A Wrinkle in Time (and the rest of the Time Quintet) by Madeleine L’Engle
I have to admit that I never read The Chronicles of Narnia books until my twenties. (It was the first The Lion, the Witch and the Wardrobe movie that finally did it. I’d seen the animated movie and even a community theater production as a child, but I think I was too afraid of the witch to turn to the books.) My trippy but awesome fantasy for kids with apparently Christian themes that I missed at the time was L’Engle’s Time Quintet.
Whenever my family went on road trips when I was growing up, my parents softened my distaste for long car rides and built up excitement for my sister and me with a little “gift basket” of things to keep us entertained. Since I was the voracious reader, I got all of the books. A Wrinkle in Time was given to me on one such occasion, and I remember devouring it quickly over the next few days and asking to be taken to a bookstore while still on vacation, so I could pick up the next book!
Despite this, I have to admit that my memory of what happens in these books is fuzzy. Even though I took time out from studying for my college exams to watch the TV movie adaptation in 2004 (which I think I thought was okay), I still can’t remember much. I do remember this, though: it features a strong, young female protagonist on an epic, science fiction/fantasy adventure. That was pretty rare for me to find at the time. I also think that Many Waters was one of my favorites of the series. Something about the twins being older and traversing a desert land… I really ought to re-read more of my childhood favorites! (Too bad my to-read list is endless at the moment.)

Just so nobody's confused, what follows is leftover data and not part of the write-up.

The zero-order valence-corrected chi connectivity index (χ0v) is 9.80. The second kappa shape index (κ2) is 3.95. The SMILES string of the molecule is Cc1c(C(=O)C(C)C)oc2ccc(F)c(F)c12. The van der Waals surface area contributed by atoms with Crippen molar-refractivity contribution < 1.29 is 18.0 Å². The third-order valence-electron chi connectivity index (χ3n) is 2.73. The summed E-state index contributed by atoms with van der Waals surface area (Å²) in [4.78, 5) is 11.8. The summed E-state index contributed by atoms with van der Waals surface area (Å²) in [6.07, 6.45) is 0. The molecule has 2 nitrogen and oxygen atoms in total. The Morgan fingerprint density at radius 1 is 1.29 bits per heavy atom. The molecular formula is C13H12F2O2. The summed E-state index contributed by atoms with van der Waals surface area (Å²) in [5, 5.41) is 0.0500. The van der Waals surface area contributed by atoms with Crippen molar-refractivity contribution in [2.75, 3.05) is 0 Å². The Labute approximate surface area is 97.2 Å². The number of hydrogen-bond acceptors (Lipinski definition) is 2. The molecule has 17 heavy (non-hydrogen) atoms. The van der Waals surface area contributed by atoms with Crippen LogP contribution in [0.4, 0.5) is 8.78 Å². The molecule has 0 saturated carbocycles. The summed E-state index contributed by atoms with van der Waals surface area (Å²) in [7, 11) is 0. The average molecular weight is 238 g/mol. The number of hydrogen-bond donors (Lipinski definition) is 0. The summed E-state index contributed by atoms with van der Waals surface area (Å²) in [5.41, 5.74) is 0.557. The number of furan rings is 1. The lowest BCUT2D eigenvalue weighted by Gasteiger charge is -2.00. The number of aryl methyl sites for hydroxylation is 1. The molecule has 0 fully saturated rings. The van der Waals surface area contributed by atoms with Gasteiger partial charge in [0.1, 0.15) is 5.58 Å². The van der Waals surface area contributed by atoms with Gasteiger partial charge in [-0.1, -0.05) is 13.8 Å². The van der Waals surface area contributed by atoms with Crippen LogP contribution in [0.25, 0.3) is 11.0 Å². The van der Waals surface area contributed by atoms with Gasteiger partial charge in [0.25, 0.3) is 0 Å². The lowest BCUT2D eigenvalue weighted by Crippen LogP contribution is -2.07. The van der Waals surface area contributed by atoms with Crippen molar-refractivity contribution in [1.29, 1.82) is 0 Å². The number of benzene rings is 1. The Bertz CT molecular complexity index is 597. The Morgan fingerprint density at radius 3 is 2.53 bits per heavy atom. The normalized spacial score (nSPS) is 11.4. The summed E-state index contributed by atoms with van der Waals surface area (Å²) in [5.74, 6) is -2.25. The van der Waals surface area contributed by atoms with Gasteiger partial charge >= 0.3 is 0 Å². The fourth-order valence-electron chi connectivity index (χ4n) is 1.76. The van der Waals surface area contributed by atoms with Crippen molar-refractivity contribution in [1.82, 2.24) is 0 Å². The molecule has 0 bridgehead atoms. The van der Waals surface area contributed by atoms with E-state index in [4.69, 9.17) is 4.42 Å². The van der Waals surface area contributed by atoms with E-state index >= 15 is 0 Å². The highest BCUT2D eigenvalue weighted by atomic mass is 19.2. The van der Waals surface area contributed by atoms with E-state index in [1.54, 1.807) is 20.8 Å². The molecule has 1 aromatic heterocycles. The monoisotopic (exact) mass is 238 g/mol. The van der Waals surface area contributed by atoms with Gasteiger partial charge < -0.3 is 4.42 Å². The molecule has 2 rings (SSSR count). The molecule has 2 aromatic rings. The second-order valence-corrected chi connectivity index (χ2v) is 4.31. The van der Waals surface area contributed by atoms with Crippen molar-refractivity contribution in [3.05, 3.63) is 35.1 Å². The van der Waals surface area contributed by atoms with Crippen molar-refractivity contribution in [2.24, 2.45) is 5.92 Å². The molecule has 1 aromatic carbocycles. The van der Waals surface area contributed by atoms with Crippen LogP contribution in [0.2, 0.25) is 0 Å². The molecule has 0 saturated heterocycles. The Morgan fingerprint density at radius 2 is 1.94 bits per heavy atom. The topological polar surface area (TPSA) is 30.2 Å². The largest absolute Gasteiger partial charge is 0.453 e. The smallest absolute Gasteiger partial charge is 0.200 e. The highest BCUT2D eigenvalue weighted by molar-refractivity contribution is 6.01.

Izzy, Willy-Nilly by Cynthia Voight
Not every book I read in middle or high school was part of a series. (Although you wouldn’t know that from the books I’ve covered in these blog posts so far!) Although I didn’t remember all of the details of this book (that’s what summaries are for!), I remembered I really liked it.
The name of this book is fun to say! However, the book is anything but fun because poor Izzy is “willy-nilly” when her life is turned upside down. Izzy, a popular high school cheerleader, makes a few bad choices and winds up missing a leg after getting into a car with a drunk driver. Not only does she go through a lot of powerful emotions dealing with her disability and physical therapy, but she discovers that everyone treats her differently, too. She can’t go back to being that popular cheerleader. She doesn’t even know if she wants to. So she learns what real friendship is all about.
I remember thinking the book had a lot of powerful images. A scene where Izzy takes a bath after she’s let out of the hospital and just stares at her amputated leg as reality sinks in still sticks with me. And it showed a “popular girl” character with depth! Popular girls aren’t the usual type of character I enjoyed reading (Sweet Valley excepting, but there were geeks in that, too), yet here, she was entirely compelling.
I read this for school and I remember my friends really loved it, too. We had to do a sketch of a scene for class, and I got to play Izzy (sitting on one leg). We borrowed the school nurse’s wheelchair with her permission (glad no one needed it while I was in class!), and my friends pushed me in it all the way back to class. Several people stopped us to ask me if I was okay… Oops!